There are a lot of fictional characters who, with a few small tweaks, could have been realistically portrayed as asexual. One example is Trey, one of the men of "Sex and the City". I recently re-watched the episode where Trey and Charlotte, his wife, are given homework by a sex therapist. Trey refuses to tell Charlotte about his sexual fantasies and huffs about not being "a sexual person". When Charlotte tells him that she is, indeed, sexual, he makes no move to agree that he is as well. (Most people consider it a big insult to be told they're not sexual-- if Trey saw himself as sexual, it would have made sense for him to protest Charlotte's statement.) But despite all this, he is obviously intended to be a sexual person, just an uptight one with issues.
But even if a character is intended to be asexual, how would anyone ever know? Wouldn't they be read as an uptight sexual with issues, even if their asexuality is intended? I can understand why writers would not want to use a still-unusual word like "asexual", and I know this from personal experience. I once took a writing class in which I presented a play I'd written about a woman with Asperger's syndrome. There was intense debate in the class over whether I should actually use the word "Asperger's" in the play or not. And once the word "Asperger's" was brought up, it was all anyone was willing to talk about. Other writers got to talk about character development, plot, arc, and all that other stuff-- but I only got to talk about Asperger's. It was extremely frustrating. So I can imagine why writers might not want to go through all that. Not everyone can have a platform to not only present their work, but to explain the unspoken neurologies or sexualities of their characters.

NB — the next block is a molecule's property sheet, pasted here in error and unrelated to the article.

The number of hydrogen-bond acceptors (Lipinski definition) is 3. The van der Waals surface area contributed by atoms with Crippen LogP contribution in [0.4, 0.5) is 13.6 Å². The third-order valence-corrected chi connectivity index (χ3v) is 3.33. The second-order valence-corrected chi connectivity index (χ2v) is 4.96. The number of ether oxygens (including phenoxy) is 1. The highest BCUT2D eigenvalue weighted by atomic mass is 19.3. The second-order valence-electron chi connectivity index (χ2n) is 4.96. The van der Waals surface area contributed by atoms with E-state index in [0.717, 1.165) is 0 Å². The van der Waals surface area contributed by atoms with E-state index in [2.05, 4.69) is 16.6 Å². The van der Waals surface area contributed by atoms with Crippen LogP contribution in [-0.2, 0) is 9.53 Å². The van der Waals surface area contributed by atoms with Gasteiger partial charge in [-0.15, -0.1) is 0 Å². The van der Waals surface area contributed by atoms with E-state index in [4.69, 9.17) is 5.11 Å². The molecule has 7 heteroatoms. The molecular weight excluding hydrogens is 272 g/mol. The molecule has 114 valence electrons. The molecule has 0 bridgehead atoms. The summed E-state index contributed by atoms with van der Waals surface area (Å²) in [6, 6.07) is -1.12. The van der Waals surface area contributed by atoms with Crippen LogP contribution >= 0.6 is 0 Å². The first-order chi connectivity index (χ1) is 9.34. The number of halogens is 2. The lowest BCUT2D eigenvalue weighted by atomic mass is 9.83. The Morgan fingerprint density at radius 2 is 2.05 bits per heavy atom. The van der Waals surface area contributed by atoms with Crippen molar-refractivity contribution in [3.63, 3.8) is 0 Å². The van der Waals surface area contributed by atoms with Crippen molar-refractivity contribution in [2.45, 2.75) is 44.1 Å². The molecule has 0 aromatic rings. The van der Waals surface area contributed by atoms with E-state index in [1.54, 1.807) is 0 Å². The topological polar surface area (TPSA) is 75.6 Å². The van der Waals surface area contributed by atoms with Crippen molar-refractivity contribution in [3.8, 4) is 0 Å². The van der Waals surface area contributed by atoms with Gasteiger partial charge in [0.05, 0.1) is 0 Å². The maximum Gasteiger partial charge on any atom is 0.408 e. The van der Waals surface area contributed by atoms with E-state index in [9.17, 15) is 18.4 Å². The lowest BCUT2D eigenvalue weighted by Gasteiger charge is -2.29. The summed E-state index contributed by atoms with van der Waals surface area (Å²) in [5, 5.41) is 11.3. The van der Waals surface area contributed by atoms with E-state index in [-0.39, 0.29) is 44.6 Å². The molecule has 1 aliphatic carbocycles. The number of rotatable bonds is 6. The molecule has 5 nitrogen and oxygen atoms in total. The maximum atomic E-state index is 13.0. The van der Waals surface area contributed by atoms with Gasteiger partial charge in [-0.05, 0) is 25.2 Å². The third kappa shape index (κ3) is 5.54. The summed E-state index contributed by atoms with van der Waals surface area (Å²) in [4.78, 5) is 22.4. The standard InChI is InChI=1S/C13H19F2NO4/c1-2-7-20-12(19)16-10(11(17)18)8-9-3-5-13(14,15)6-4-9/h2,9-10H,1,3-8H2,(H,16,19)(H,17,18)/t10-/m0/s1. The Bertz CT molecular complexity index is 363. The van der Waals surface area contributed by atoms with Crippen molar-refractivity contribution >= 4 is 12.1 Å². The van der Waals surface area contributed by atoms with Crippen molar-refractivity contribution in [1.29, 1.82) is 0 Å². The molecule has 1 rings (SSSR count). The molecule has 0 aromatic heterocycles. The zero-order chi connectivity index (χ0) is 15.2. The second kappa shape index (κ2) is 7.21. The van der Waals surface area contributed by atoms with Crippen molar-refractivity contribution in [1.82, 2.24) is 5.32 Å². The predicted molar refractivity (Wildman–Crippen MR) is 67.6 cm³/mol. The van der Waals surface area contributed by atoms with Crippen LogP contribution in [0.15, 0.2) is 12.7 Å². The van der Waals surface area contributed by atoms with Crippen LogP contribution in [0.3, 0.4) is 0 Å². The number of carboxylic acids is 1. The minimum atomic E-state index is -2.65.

The best explanation of asexuality without using the word "asexual" appears in, of course, The Bone People. Keri Hulme writes this dialogue for her asexual protagonist, Kerewin:
I spent a considerable amount of time when I was, o, adolescent, wondering why I was different, whether there were other people like me. Why, when everyone else was fascinated by their developing nature, I couldn't give a damn. I've never been attracted to men. Or women. Or anything else. It's difficult to explain, and nobody has ever believed me when I have tried to explain, but while I have an apparently normal female body, I don't have any sexual urge or appetite. I think I am a neuter. (266)
The Bone People is a classic book, read by many people. I wonder what a sexual reader, unacquainted with asexuality, might assume about Kerewin. Of course, Kerewin lived in isolation in a remote area. It would be completely realistic for her to not have ever met anyone else like herself. While The Bone People was written in the 1980s, it's still realistic for an asexual person to have never met another ace, and to not know that there is a word describing their sexuality that is in use for other people. If writers want to be realistic, the unnamed asexual is much closer to the truth than the "out" asexual.
However, we're short on even unnamed asexuals like Kerewin. I think it's unlikely that a sexual author would write about asexuals. Most people haven't even knowingly met an asexual, so why would they write about one? But if "Shortland Street" can do it...why can't anyone else?